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The Rocky Mountain Collegian

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What New Era didn’t tell students about voter registration

Editor’s Note: All opinion section content reflects the views of the individual author only and does not represent a stance taken by The Collegian or its editorial board.

Election day is upon us, and the tireless efforts of New Era to get students registered to vote are finally going to come to fruition.


Not only did New Era relentlessly promote voter registration to the students of Colorado State University, they encouraged us to send our ballots to Fort Collins. This makes it easier for us to vote and increases the likelihood that we will make the effort to vote. 

New Era told us to send our ballots to Fort Collins, but they did not inform us that our Democratic votes are not going to make much of a difference here.

CSU’s campus and the City of Fort Collins in general is more Democratic and unaffiliated than Republican.

We sit in Colorado’s second congressional district, which is made up of the counties of Boulder, Broomfield, Clear Creek, Eagle, Gilpin, Grand, Jefferson, Larimer, Summit and Park. This district has not voted Republican since 1972.

The truth is students who vote Democrat could have made their vote matter more by keeping their ballots at home and voting in districts where the race is closer.

For example, a poll released by the Coffman Campaign revealed that in Colorado’s sixth district, Democrat Jason Crow is only one percent ahead in the race against Republican opponent Mike Coffman. For Democratic students who have a home address or mailing address in the sixth district, their vote could have made a serious difference.

Seeing New Era on campus probably makes a lot of us excited to vote for what might possibly be the first time.

And we have done exactly what they told us to do.

We changed our ballots so we could vote in Colorado’s second district. We changed our ballots to come to a district that is going to vote Democrat no matter how we vote.


According to, there are more Republican counties in Colorado and only four pivot counties. This means that these four counties voted for Barack Obama in 2008 and 2012, but voted for Donald Trump in 2016.

gain, for students who live in these districts, their vote could have made an impact in swaying their county.

If students know where their vote is going to make the most impact from the start, they will have time to either go home and vote, or have family members send their ballot to them.

It’s true that New Era should not ask students where they’re from, or encourage them to vote in a certain district. However, New Era can provide information about more than just local candidates and how to register.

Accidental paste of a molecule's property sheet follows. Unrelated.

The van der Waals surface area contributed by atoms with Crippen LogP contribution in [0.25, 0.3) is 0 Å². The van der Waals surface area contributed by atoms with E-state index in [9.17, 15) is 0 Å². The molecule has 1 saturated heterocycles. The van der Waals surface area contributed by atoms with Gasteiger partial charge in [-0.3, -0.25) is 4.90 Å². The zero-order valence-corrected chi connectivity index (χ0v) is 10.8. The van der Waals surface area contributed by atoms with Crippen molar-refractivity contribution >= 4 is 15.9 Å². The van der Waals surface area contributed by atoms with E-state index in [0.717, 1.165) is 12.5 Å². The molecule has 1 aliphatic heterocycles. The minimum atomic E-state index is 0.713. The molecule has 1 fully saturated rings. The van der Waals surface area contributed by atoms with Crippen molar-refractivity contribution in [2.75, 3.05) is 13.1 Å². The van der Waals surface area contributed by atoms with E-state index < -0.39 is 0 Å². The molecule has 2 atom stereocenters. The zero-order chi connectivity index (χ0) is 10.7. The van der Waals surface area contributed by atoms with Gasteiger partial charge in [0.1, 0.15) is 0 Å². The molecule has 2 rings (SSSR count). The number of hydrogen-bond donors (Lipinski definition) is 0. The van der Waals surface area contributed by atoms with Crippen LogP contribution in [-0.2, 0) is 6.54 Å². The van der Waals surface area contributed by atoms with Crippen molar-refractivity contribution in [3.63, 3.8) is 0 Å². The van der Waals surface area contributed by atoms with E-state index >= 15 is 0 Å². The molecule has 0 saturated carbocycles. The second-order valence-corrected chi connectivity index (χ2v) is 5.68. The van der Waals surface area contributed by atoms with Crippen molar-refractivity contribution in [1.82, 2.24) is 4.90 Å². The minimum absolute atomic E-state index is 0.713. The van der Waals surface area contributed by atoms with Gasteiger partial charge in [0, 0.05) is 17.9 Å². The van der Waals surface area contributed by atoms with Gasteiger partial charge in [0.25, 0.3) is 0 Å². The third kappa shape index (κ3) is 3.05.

They can provide students with information about districts, parties and voting history without necessarily encouraging anything. 

This year, students and young people are voting more than ever before, and we should all applaud and thank New Era for helping us get our voices out there.

But if student voting is skyrocketing, then we should take advantage of our unique ability to vote in a different district if our votes are not beneficial to our party in Fort Collins.

New Era has told students that voting is how we voice our opinions, but they failed to mention that where we vote is how we are heard.

Katrina Leibee can be reached at or Twitter @KatrinaLeibee.

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About the Contributor
Katrina Leibee, Editor-in-Chief
Katrina Leibee is serving as The Rocky Mountain Collegian's editor in chief for the 2021-22 academic year. Leibee started at The Collegian during the fall of her freshman year writing for the opinion desk. She then moved up to assistant opinion editor and served as the opinion director for the 2020-21 academic year. Leibee is a journalism and political science double major, but her heart lies in journalism. She enjoys writing, editing and working with a team of people to create the paper more than anything. Ask anyone, Leibee loves her job at The Collegian and believes in the great privilege and opportunity that comes with holding a job like this. The biggest privilege is getting to work with a team of such smart, talented editors, writers, photographers and designers. The most important goal Leibee has for her time as editor in chief is to create change, and she hopes her and her staff will break the status quo for how The Collegian has previously done things and for what a college newspaper can be. From creating a desk dedicated entirely to cannabis coverage to transitioning the paper into an alt-weekly, Leibee hopes she can push the boundaries of The Collegian and make it a better paper for its readers and its staff. Leibee is not one to accept a broken system, sit comfortably inside the limits or repeat the words, "That's the way we've always done things." She is a forward thinker with a knack for leadership, and she has put together the best staff imaginable to bring The Collegian to new heights.

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